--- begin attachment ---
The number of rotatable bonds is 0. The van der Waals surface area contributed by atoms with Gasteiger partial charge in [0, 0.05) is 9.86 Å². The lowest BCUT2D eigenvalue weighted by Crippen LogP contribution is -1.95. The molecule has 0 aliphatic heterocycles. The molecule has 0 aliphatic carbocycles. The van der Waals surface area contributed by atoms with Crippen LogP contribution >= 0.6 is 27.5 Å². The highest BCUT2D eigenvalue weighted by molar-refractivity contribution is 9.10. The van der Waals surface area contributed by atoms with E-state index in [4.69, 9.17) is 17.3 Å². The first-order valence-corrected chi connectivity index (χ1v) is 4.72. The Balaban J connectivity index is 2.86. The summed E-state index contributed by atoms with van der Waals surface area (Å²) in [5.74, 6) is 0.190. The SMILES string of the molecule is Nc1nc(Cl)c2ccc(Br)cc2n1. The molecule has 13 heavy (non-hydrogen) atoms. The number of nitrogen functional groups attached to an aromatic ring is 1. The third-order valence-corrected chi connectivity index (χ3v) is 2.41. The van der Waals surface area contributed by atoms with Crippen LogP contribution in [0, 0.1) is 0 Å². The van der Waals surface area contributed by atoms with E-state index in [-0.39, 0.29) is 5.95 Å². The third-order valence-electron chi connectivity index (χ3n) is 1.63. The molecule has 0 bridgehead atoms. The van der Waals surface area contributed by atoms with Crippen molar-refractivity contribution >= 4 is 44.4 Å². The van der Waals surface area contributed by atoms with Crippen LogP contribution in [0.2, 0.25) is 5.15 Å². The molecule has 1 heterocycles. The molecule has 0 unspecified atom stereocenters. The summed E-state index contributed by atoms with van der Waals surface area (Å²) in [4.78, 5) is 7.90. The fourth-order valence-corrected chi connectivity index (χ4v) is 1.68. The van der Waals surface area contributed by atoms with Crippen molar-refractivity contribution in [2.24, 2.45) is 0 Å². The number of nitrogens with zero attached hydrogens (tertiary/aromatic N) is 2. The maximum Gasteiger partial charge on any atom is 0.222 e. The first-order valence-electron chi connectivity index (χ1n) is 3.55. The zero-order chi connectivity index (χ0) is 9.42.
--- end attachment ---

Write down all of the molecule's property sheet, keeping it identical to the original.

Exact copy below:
The number of rotatable bonds is 0. The van der Waals surface area contributed by atoms with Gasteiger partial charge in [0, 0.05) is 9.86 Å². The lowest BCUT2D eigenvalue weighted by Crippen LogP contribution is -1.95. The molecule has 0 aliphatic heterocycles. The molecule has 0 aliphatic carbocycles. The van der Waals surface area contributed by atoms with Crippen LogP contribution >= 0.6 is 27.5 Å². The highest BCUT2D eigenvalue weighted by molar-refractivity contribution is 9.10. The van der Waals surface area contributed by atoms with E-state index in [4.69, 9.17) is 17.3 Å². The first-order valence-corrected chi connectivity index (χ1v) is 4.72. The Balaban J connectivity index is 2.86. The summed E-state index contributed by atoms with van der Waals surface area (Å²) in [5.74, 6) is 0.190. The SMILES string of the molecule is Nc1nc(Cl)c2ccc(Br)cc2n1. The molecule has 13 heavy (non-hydrogen) atoms. The number of nitrogen functional groups attached to an aromatic ring is 1. The third-order valence-corrected chi connectivity index (χ3v) is 2.41. The van der Waals surface area contributed by atoms with Crippen LogP contribution in [0, 0.1) is 0 Å². The van der Waals surface area contributed by atoms with E-state index in [-0.39, 0.29) is 5.95 Å². The third-order valence-electron chi connectivity index (χ3n) is 1.63. The molecule has 0 bridgehead atoms. The van der Waals surface area contributed by atoms with Crippen molar-refractivity contribution >= 4 is 44.4 Å². The van der Waals surface area contributed by atoms with Crippen LogP contribution in [0.2, 0.25) is 5.15 Å². The molecule has 1 heterocycles. The molecule has 0 unspecified atom stereocenters. The summed E-state index contributed by atoms with van der Waals surface area (Å²) in [4.78, 5) is 7.90. The fourth-order valence-corrected chi connectivity index (χ4v) is 1.68. The van der Waals surface area contributed by atoms with Crippen molar-refractivity contribution in [2.24, 2.45) is 0 Å². The number of nitrogens with zero attached hydrogens (tertiary/aromatic N) is 2. The maximum Gasteiger partial charge on any atom is 0.222 e. The first-order valence-electron chi connectivity index (χ1n) is 3.55. The zero-order chi connectivity index (χ0) is 9.42.